Saturday, August 23, 2008

On The Run - Sound mind, sound body

Sound Mind, Sound Body

Stan Chaisson

What is it that drives people to get out of their cozy bed in the morning, face the elements, and put one foot in front of the other for countless miles? How do they find the motivation? How do they battle the fatigue and keep focused on their event? Many times
it’s a challenge to make walking and running a priority and it takes more than just strong legs and lungs.

Mental preparation is equally as important as physical training when it comes to running. It’s one thing to be motivated when you start your training, but it’s another thing to stay motivated for the many weeks leading up to the event. Here are a few techniques you can use to help prepare your mind for your event.

Visualize. Take a few minutes each week to imagine what your race is going to be like. Picture yourself running smoothly, confidently and focused. See yourself overcoming any
obstacles you can
think of and comfortably completing your distance with a smile on your face and all your friends and family cheering. Imagine the rewarding feeling you’ll have as you cross the finish line.

Find your mantra. Develop a word, phrase, or even sing a song that is positive and motivating. Throughout your training and in your event repeat this motivating mantra to help you stick with your plan and take your mind away from distractions.. In a recent discussion with Shawn McCardle, an Ultra-marathoner who has completed a 100-mile race, he explained to me that staying focused is extremely important, and if you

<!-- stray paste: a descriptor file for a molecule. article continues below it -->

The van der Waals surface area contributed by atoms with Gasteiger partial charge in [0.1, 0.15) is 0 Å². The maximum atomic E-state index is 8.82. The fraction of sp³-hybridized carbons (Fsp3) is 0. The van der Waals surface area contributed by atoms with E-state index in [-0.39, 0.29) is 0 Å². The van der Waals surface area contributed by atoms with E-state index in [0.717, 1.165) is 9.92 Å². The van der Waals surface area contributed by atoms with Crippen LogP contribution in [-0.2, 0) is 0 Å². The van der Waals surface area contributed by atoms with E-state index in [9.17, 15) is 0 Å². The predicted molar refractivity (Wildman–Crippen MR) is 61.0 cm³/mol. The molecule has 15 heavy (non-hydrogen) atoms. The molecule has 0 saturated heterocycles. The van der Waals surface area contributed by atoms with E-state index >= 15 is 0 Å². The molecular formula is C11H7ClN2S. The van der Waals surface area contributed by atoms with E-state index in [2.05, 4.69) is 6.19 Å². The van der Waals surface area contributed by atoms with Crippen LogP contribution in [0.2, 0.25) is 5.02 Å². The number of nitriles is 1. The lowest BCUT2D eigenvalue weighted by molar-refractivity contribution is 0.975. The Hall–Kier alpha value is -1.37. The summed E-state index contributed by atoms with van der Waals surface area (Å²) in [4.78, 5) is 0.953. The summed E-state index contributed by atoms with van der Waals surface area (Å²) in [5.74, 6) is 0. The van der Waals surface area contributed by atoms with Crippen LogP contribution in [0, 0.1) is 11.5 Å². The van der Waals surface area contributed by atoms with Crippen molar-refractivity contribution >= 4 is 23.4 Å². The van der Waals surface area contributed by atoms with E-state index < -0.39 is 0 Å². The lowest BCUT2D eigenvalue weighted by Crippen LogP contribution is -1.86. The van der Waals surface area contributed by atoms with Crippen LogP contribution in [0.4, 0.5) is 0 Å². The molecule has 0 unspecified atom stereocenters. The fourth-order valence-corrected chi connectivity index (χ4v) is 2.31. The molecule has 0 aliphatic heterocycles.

continually remind yourself you are going to succeed, you will succeed. You need to train your mind just as much as you train your body and you need to be aware of this connection.

There’s no doubt that negative thoughts can creep into your head and many excuses are easy to find on a rainy day or
a busy weekend. Life can definitely alter your training for a day or two or even a week, but you must keep your vision and get back to your training and remind yourself about all the hard work you’ve put in, and how much this means to you. Surround yourself with a positive support system. Spend time with like-minded, motivated runners, friends and family. Display motivating quotes on your fridge and mirrors, and watch your favorite inspirational movies.

Develop a po
sitive training ritual. Start each run with a routine that is consistent throughout your training regimen. This can be anything you want; a warm up and stretch, listening to music, or a calming walk. During a nerve-racking situation, having this comfortable and positive routine can calm you down and make everything feel the same as any other training run. This will help you relax and improve your performance.
Is there a reward for all this hard work that makes it all worthwhile? Of course there is. There is no better feeling than working hard to reach a goal and completing such a great accomplishment no matter if it’s walking your first 10km or running your first Marathon.

So as you prepa
re for the BMO Nesbitt Burns PEI Marathon events in October, remember to stay focused, stay consistent and most importantly enjoy the journey, you’ll never forget it.

Stan Chaisson is a registered kinesiologist, trainer, avid runner, and exercise enthusiast. His weekly column will provide advice and training tips for those preparing for the BMO Prince Edward Island Marathon, October 18-19 (

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